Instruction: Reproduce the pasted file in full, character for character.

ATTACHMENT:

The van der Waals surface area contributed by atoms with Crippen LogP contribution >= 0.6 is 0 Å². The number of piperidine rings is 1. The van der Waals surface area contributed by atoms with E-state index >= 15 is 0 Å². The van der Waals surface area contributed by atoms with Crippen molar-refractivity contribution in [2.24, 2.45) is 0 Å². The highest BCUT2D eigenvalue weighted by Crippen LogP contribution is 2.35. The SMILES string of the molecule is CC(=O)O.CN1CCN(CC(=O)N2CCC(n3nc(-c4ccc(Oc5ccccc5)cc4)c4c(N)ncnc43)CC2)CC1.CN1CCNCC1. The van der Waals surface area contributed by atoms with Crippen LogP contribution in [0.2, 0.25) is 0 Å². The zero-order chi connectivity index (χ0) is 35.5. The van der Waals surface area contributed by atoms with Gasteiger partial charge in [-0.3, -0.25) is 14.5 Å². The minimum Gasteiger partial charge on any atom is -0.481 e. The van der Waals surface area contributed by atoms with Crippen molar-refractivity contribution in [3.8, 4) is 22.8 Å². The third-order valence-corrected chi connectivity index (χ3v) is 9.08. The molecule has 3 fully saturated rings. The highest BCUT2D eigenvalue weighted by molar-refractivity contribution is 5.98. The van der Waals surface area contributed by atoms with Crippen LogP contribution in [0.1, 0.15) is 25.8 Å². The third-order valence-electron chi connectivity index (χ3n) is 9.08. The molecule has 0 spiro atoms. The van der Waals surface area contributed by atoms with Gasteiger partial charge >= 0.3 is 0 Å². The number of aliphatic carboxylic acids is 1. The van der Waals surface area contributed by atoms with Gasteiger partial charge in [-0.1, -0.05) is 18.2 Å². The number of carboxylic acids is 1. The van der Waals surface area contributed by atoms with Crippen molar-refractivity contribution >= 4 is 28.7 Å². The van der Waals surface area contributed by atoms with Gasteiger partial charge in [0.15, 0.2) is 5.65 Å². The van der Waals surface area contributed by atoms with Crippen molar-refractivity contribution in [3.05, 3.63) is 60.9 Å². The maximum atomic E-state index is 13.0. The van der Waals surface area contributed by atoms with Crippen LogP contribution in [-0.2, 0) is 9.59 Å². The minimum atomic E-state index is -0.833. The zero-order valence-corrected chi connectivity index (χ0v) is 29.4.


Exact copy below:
The van der Waals surface area contributed by atoms with Crippen LogP contribution >= 0.6 is 0 Å². The number of piperidine rings is 1. The van der Waals surface area contributed by atoms with E-state index >= 15 is 0 Å². The van der Waals surface area contributed by atoms with Crippen molar-refractivity contribution in [2.24, 2.45) is 0 Å². The highest BCUT2D eigenvalue weighted by Crippen LogP contribution is 2.35. The SMILES string of the molecule is CC(=O)O.CN1CCN(CC(=O)N2CCC(n3nc(-c4ccc(Oc5ccccc5)cc4)c4c(N)ncnc43)CC2)CC1.CN1CCNCC1. The van der Waals surface area contributed by atoms with Crippen LogP contribution in [0.2, 0.25) is 0 Å². The zero-order chi connectivity index (χ0) is 35.5. The van der Waals surface area contributed by atoms with Gasteiger partial charge in [-0.3, -0.25) is 14.5 Å². The minimum Gasteiger partial charge on any atom is -0.481 e. The van der Waals surface area contributed by atoms with Crippen molar-refractivity contribution in [3.8, 4) is 22.8 Å². The third-order valence-corrected chi connectivity index (χ3v) is 9.08. The molecule has 3 fully saturated rings. The highest BCUT2D eigenvalue weighted by molar-refractivity contribution is 5.98. The van der Waals surface area contributed by atoms with Crippen LogP contribution in [0.1, 0.15) is 25.8 Å². The third-order valence-electron chi connectivity index (χ3n) is 9.08. The molecule has 0 spiro atoms. The van der Waals surface area contributed by atoms with Gasteiger partial charge >= 0.3 is 0 Å². The number of aliphatic carboxylic acids is 1. The van der Waals surface area contributed by atoms with Gasteiger partial charge in [-0.1, -0.05) is 18.2 Å². The number of carboxylic acids is 1. The van der Waals surface area contributed by atoms with Crippen molar-refractivity contribution >= 4 is 28.7 Å². The van der Waals surface area contributed by atoms with Gasteiger partial charge in [0.15, 0.2) is 5.65 Å². The van der Waals surface area contributed by atoms with Crippen molar-refractivity contribution in [3.05, 3.63) is 60.9 Å². The maximum atomic E-state index is 13.0. The van der Waals surface area contributed by atoms with Crippen LogP contribution in [-0.2, 0) is 9.59 Å². The minimum atomic E-state index is -0.833. The zero-order valence-corrected chi connectivity index (χ0v) is 29.4.